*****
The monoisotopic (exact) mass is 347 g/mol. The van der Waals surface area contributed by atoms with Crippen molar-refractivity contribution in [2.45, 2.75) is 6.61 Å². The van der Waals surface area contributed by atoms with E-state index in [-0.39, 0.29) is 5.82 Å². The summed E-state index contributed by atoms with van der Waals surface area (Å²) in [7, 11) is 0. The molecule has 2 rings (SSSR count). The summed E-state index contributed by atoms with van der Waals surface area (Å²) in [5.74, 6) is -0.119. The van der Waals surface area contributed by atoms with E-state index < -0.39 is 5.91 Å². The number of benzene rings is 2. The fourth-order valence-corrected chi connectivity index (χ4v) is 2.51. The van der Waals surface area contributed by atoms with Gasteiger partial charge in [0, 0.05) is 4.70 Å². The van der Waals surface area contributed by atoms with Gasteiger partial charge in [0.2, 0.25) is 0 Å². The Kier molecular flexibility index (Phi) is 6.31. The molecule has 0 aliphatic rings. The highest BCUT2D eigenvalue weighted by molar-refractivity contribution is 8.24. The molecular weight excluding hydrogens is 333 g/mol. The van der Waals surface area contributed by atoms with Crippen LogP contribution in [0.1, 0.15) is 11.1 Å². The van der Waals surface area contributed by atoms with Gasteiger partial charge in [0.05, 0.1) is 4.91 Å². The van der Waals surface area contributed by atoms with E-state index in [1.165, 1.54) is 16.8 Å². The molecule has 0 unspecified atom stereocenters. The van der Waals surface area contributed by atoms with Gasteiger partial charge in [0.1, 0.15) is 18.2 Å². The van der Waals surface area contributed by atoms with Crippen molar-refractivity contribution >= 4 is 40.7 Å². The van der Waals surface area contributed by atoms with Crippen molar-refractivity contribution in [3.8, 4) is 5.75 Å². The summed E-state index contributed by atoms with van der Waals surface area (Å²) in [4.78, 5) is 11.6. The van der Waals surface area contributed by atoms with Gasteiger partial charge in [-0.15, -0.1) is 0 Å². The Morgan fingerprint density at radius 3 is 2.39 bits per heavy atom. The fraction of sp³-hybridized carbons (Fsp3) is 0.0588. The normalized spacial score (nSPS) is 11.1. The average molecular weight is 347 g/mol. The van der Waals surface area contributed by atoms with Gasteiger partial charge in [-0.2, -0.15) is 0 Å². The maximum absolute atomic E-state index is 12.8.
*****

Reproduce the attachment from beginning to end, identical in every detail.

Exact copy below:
The monoisotopic (exact) mass is 347 g/mol. The van der Waals surface area contributed by atoms with Crippen molar-refractivity contribution in [2.45, 2.75) is 6.61 Å². The van der Waals surface area contributed by atoms with E-state index in [-0.39, 0.29) is 5.82 Å². The summed E-state index contributed by atoms with van der Waals surface area (Å²) in [7, 11) is 0. The molecule has 2 rings (SSSR count). The summed E-state index contributed by atoms with van der Waals surface area (Å²) in [5.74, 6) is -0.119. The van der Waals surface area contributed by atoms with E-state index < -0.39 is 5.91 Å². The number of benzene rings is 2. The fourth-order valence-corrected chi connectivity index (χ4v) is 2.51. The van der Waals surface area contributed by atoms with Gasteiger partial charge in [0, 0.05) is 4.70 Å². The van der Waals surface area contributed by atoms with Gasteiger partial charge in [0.2, 0.25) is 0 Å². The Kier molecular flexibility index (Phi) is 6.31. The molecule has 0 aliphatic rings. The highest BCUT2D eigenvalue weighted by molar-refractivity contribution is 8.24. The molecular weight excluding hydrogens is 333 g/mol. The van der Waals surface area contributed by atoms with Crippen LogP contribution in [0.1, 0.15) is 11.1 Å². The van der Waals surface area contributed by atoms with Gasteiger partial charge in [0.05, 0.1) is 4.91 Å². The van der Waals surface area contributed by atoms with E-state index in [1.165, 1.54) is 16.8 Å². The molecule has 0 unspecified atom stereocenters. The van der Waals surface area contributed by atoms with Gasteiger partial charge in [0.1, 0.15) is 18.2 Å². The van der Waals surface area contributed by atoms with Crippen molar-refractivity contribution >= 4 is 40.7 Å². The van der Waals surface area contributed by atoms with Crippen molar-refractivity contribution in [3.8, 4) is 5.75 Å². The summed E-state index contributed by atoms with van der Waals surface area (Å²) in [4.78, 5) is 11.6. The van der Waals surface area contributed by atoms with Gasteiger partial charge in [-0.15, -0.1) is 0 Å². The Morgan fingerprint density at radius 3 is 2.39 bits per heavy atom. The fraction of sp³-hybridized carbons (Fsp3) is 0.0588. The normalized spacial score (nSPS) is 11.1. The average molecular weight is 347 g/mol. The van der Waals surface area contributed by atoms with Gasteiger partial charge in [-0.2, -0.15) is 0 Å². The maximum absolute atomic E-state index is 12.8.